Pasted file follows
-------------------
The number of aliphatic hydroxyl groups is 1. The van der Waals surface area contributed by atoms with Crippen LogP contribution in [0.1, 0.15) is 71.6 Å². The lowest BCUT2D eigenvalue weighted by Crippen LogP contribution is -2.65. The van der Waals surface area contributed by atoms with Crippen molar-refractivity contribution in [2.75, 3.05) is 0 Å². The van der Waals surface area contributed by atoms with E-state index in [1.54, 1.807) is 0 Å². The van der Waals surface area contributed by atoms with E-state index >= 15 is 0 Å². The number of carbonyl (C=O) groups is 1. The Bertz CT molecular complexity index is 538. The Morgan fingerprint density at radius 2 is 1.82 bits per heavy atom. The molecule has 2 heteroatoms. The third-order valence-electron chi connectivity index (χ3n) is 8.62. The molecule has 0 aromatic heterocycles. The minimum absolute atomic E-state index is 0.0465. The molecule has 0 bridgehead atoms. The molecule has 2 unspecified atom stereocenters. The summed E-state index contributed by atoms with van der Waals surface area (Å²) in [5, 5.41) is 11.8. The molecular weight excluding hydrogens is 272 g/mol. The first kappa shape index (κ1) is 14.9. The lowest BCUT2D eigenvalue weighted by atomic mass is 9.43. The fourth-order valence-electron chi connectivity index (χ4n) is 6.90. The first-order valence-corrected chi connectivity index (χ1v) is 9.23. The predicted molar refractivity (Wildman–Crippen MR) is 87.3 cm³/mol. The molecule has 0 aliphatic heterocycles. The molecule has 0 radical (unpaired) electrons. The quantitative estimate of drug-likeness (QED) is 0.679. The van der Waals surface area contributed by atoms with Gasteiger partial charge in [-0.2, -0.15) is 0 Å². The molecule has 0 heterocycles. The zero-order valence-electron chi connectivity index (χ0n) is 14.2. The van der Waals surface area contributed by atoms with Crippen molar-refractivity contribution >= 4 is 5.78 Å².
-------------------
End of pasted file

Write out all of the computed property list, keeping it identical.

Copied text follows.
The number of aliphatic hydroxyl groups is 1. The van der Waals surface area contributed by atoms with Crippen LogP contribution in [0.1, 0.15) is 71.6 Å². The lowest BCUT2D eigenvalue weighted by Crippen LogP contribution is -2.65. The van der Waals surface area contributed by atoms with Crippen molar-refractivity contribution in [2.75, 3.05) is 0 Å². The van der Waals surface area contributed by atoms with E-state index in [1.54, 1.807) is 0 Å². The van der Waals surface area contributed by atoms with E-state index >= 15 is 0 Å². The number of carbonyl (C=O) groups is 1. The Bertz CT molecular complexity index is 538. The Morgan fingerprint density at radius 2 is 1.82 bits per heavy atom. The molecule has 2 heteroatoms. The third-order valence-electron chi connectivity index (χ3n) is 8.62. The molecule has 0 aromatic heterocycles. The minimum absolute atomic E-state index is 0.0465. The molecule has 0 bridgehead atoms. The molecule has 2 unspecified atom stereocenters. The summed E-state index contributed by atoms with van der Waals surface area (Å²) in [5, 5.41) is 11.8. The molecular weight excluding hydrogens is 272 g/mol. The first kappa shape index (κ1) is 14.9. The lowest BCUT2D eigenvalue weighted by atomic mass is 9.43. The fourth-order valence-electron chi connectivity index (χ4n) is 6.90. The first-order valence-corrected chi connectivity index (χ1v) is 9.23. The predicted molar refractivity (Wildman–Crippen MR) is 87.3 cm³/mol. The molecule has 0 aliphatic heterocycles. The molecule has 0 radical (unpaired) electrons. The quantitative estimate of drug-likeness (QED) is 0.679. The van der Waals surface area contributed by atoms with Gasteiger partial charge in [-0.2, -0.15) is 0 Å². The molecule has 0 heterocycles. The zero-order valence-electron chi connectivity index (χ0n) is 14.2. The van der Waals surface area contributed by atoms with Crippen molar-refractivity contribution >= 4 is 5.78 Å².